More cancellations are expected Friday as the storm lingers in New England.
The area that saw the most cancellations was, of course, New York. Sitting in white-out conditions and being pounded by strong winds, John F. Kennedy International Airport began cancelling flights at around 11 a.m. local time before suspending flights completely.
LaGuardia Airport, also located in the Empire State, later announced via Twitter that it would join JFK in temporarily suspending its flights.
Stranded passengers have been urged by the Port Authority of New York and New Jersey to contact airliners to confirm the status of their flights. It is unclear how long the airports will suspend their services.
"The issue impacting operations at the moment is the ability to plow snow fast enough," Sara Orsi, senior marketing manager for FlightAware, told USA Today. "As the storm moves through, de-icing capacity will be a greater concern and will limit operations at airports along the East Coast."
With the storm now angling toward Massachusetts, videos are beginning to emerge showing massive flooding along the Boston Harbor.
Reporters on the scene are describing storm tides from the harbor reaching "historic levels." Flooding has even reached some of the city's subway stations, forcing closures.
But the flooding and loads of snow is just the beginning, folks. Parts of the US East Coast are also getting themselves prepared for power outages triggered by high winds. According to CNN meteorologist Dave Hennen, wind gusts along the coast could get as strong as 80 mph.
And that's not all. Per Hennen, ocean ice could even surf its way inland "thanks to mammoth 13-18 foot waves."
"Stay away from the coasts," the National Weather Service in Boston tweeted, as it warned of a "high astronomical tide."
Astronomical tide, indeed.
"The storm is intense! Expect the unexpected," it added.
Though the storm is projected to leave the New York area by Thursday evening, forecasters predict the region may see up to 10 inches of snow before it does, while the Long Island borough could get roughly 12 inches. Boston, too, is looking ahead to an estimated foot of snow.
The powerful storm began its weather attack on the US southeastern coast Wednesday, pummeling Georgia, South Carolina and even Florida with snow, sleet and freezing rain, before it traveled north Thursday.
UPDATE: AccuWeather reports the Storm Grayson will bring harsh cold and biting winds to the Midwest and Northeast:
The arctic air will bast into the region behind the blizzard that hammered the coastal Northeast on Thursday.
This new wave of cold air will be close to the level of cold experienced at the end of 2017 and start of 2018 in the Midwest, central Appalachians and interior South.
Actual temperatures may reach their lowest point of the season so far in coastal areas of the Northeast, such as in Washington, D.C., Philadelphia, New York City and Boston.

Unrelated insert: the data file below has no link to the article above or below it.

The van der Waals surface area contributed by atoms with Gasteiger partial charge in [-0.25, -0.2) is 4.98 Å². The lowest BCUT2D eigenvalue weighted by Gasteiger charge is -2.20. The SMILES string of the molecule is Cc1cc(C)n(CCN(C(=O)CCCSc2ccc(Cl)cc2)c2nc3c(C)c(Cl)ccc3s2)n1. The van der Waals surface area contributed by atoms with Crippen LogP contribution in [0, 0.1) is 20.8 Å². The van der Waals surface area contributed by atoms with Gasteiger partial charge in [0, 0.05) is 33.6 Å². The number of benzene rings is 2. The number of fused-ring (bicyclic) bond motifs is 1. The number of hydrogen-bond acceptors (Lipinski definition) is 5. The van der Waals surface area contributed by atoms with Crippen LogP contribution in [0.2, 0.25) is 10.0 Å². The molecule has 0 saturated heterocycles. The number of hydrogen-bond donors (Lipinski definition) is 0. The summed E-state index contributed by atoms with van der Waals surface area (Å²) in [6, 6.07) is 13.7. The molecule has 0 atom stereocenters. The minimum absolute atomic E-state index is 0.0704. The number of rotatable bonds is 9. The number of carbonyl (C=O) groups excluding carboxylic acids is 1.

AccuWeather RealFeel® temperatures may be lower in some cases, especially in parts of the Northeast due to winds from the departing storm.
Temperatures are anticipated to bottom out Friday through Saturday. Temperature readings are not likely to exceed the single digits on Friday from Minneapolis to Indianapolis; Albany, New York; and Burlington, Vermont. High temperatures in coastal areas of the Northeast are expected to be in the teens in many areas.
A biting wind will accompany these frigid conditions, making it feel even colder. In the ski country of northern New York and New England, AccuWeather RealFeel® Temperatures will be a brutal 30 degrees Fahrenheit below zero throughout the day on Friday.
It will be important for anyone venturing outside to cover every inch of skin, utilizing hats, mittens, scarves and balaclavas or face masks.
"If not adequately dressed in such conditions, the risk of frostbite is high, even if you spend less than 15 minutes outdoors," Duff warned.
At least 17 deaths have been linked to the brutally cold weather which has gripped the nation, the Associated Press reported.
Pets and other animals should not be left without proper shelter from the cold and wind in these conditions.
Anyone who may lose power due to the powerful storm should make every effort to stay in a warm location until power is restored.
The wind will also be strong enough to result in property damage, power outages and travel delays across the region. Airline delays at major hubs may ripple across the nation, causing further delays even outside of the Midwest and Northeast.
As cold winds whip over the region, another round of lake-effect snow will ramp up downwind of the Great Lakes. Several inches of fresh snow and frequent white-out conditions will again make travel dangerous across the area.
Early next week, an approaching storm will cause the bitter cold to retreat toward Canada, allowing temperatures to return to near-normal levels for a brief time, according to Elliott.